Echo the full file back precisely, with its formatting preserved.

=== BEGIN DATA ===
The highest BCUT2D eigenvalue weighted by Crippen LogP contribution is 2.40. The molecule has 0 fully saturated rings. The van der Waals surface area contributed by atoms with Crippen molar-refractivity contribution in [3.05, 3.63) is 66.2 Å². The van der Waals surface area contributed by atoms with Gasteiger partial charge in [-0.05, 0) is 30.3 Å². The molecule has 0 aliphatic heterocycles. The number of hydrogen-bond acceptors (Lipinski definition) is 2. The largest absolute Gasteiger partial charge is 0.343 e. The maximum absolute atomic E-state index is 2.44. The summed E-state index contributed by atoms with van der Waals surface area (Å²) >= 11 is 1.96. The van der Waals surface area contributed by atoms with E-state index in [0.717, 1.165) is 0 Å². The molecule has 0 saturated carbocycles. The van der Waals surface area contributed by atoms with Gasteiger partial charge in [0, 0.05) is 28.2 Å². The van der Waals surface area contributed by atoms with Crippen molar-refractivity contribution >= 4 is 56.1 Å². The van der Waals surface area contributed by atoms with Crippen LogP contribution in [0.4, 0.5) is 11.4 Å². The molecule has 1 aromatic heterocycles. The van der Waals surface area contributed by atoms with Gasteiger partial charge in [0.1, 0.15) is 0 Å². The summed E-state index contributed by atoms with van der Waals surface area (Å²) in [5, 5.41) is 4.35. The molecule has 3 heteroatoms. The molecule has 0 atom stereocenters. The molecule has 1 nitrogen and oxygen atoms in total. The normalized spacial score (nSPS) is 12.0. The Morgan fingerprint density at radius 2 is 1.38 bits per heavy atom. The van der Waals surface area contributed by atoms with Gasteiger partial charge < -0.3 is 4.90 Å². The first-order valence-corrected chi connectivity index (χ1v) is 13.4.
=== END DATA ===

The highest BCUT2D eigenvalue weighted by Crippen LogP contribution is 2.40. The molecule has 0 fully saturated rings. The van der Waals surface area contributed by atoms with Crippen molar-refractivity contribution in [3.05, 3.63) is 66.2 Å². The van der Waals surface area contributed by atoms with Gasteiger partial charge in [-0.05, 0) is 30.3 Å². The molecule has 0 aliphatic heterocycles. The number of hydrogen-bond acceptors (Lipinski definition) is 2. The largest absolute Gasteiger partial charge is 0.343 e. The maximum absolute atomic E-state index is 2.44. The summed E-state index contributed by atoms with van der Waals surface area (Å²) >= 11 is 1.96. The van der Waals surface area contributed by atoms with E-state index in [0.717, 1.165) is 0 Å². The molecule has 0 saturated carbocycles. The van der Waals surface area contributed by atoms with Gasteiger partial charge in [0, 0.05) is 28.2 Å². The van der Waals surface area contributed by atoms with Crippen molar-refractivity contribution >= 4 is 56.1 Å². The van der Waals surface area contributed by atoms with Crippen LogP contribution in [0.4, 0.5) is 11.4 Å². The molecule has 1 aromatic heterocycles. The van der Waals surface area contributed by atoms with Gasteiger partial charge in [0.1, 0.15) is 0 Å². The summed E-state index contributed by atoms with van der Waals surface area (Å²) in [5, 5.41) is 4.35. The molecule has 3 heteroatoms. The molecule has 0 atom stereocenters. The molecule has 1 nitrogen and oxygen atoms in total. The normalized spacial score (nSPS) is 12.0. The Morgan fingerprint density at radius 2 is 1.38 bits per heavy atom. The van der Waals surface area contributed by atoms with Gasteiger partial charge < -0.3 is 4.90 Å². The first-order valence-corrected chi connectivity index (χ1v) is 13.4.